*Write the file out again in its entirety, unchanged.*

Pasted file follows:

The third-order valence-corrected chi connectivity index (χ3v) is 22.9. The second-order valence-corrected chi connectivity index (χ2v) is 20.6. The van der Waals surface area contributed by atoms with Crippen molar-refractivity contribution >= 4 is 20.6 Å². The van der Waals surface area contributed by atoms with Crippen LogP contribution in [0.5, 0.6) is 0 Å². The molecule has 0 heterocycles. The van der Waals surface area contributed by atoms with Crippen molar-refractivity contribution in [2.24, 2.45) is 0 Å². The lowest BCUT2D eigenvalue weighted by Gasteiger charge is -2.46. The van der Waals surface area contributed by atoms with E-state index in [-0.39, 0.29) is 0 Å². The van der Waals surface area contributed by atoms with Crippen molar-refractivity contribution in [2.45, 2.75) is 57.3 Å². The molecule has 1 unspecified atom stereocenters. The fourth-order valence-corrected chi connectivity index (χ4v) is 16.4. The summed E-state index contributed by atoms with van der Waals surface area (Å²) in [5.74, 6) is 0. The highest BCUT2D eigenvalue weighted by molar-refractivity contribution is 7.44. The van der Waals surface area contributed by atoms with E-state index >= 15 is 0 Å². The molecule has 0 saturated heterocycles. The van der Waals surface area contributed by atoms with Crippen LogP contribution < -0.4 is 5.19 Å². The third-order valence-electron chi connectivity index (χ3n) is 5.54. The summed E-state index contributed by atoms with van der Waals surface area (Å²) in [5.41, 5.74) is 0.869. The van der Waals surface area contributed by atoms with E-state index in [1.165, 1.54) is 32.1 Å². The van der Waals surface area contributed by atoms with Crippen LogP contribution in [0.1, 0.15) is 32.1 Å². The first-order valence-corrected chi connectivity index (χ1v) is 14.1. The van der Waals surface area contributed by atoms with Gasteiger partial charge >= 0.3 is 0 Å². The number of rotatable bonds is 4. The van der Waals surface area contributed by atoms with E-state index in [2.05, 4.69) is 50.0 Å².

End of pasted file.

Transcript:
The third-order valence-corrected chi connectivity index (χ3v) is 22.9. The second-order valence-corrected chi connectivity index (χ2v) is 20.6. The van der Waals surface area contributed by atoms with Crippen molar-refractivity contribution >= 4 is 20.6 Å². The van der Waals surface area contributed by atoms with Crippen LogP contribution in [0.5, 0.6) is 0 Å². The molecule has 0 heterocycles. The van der Waals surface area contributed by atoms with Crippen molar-refractivity contribution in [2.24, 2.45) is 0 Å². The lowest BCUT2D eigenvalue weighted by Gasteiger charge is -2.46. The van der Waals surface area contributed by atoms with E-state index in [-0.39, 0.29) is 0 Å². The van der Waals surface area contributed by atoms with Crippen molar-refractivity contribution in [2.45, 2.75) is 57.3 Å². The molecule has 1 unspecified atom stereocenters. The fourth-order valence-corrected chi connectivity index (χ4v) is 16.4. The summed E-state index contributed by atoms with van der Waals surface area (Å²) in [5.74, 6) is 0. The highest BCUT2D eigenvalue weighted by molar-refractivity contribution is 7.44. The van der Waals surface area contributed by atoms with E-state index >= 15 is 0 Å². The molecule has 0 saturated heterocycles. The van der Waals surface area contributed by atoms with Crippen LogP contribution < -0.4 is 5.19 Å². The third-order valence-electron chi connectivity index (χ3n) is 5.54. The summed E-state index contributed by atoms with van der Waals surface area (Å²) in [5.41, 5.74) is 0.869. The van der Waals surface area contributed by atoms with E-state index in [1.165, 1.54) is 32.1 Å². The van der Waals surface area contributed by atoms with Crippen LogP contribution in [0.1, 0.15) is 32.1 Å². The first-order valence-corrected chi connectivity index (χ1v) is 14.1. The van der Waals surface area contributed by atoms with Gasteiger partial charge >= 0.3 is 0 Å². The number of rotatable bonds is 4. The van der Waals surface area contributed by atoms with E-state index in [2.05, 4.69) is 50.0 Å².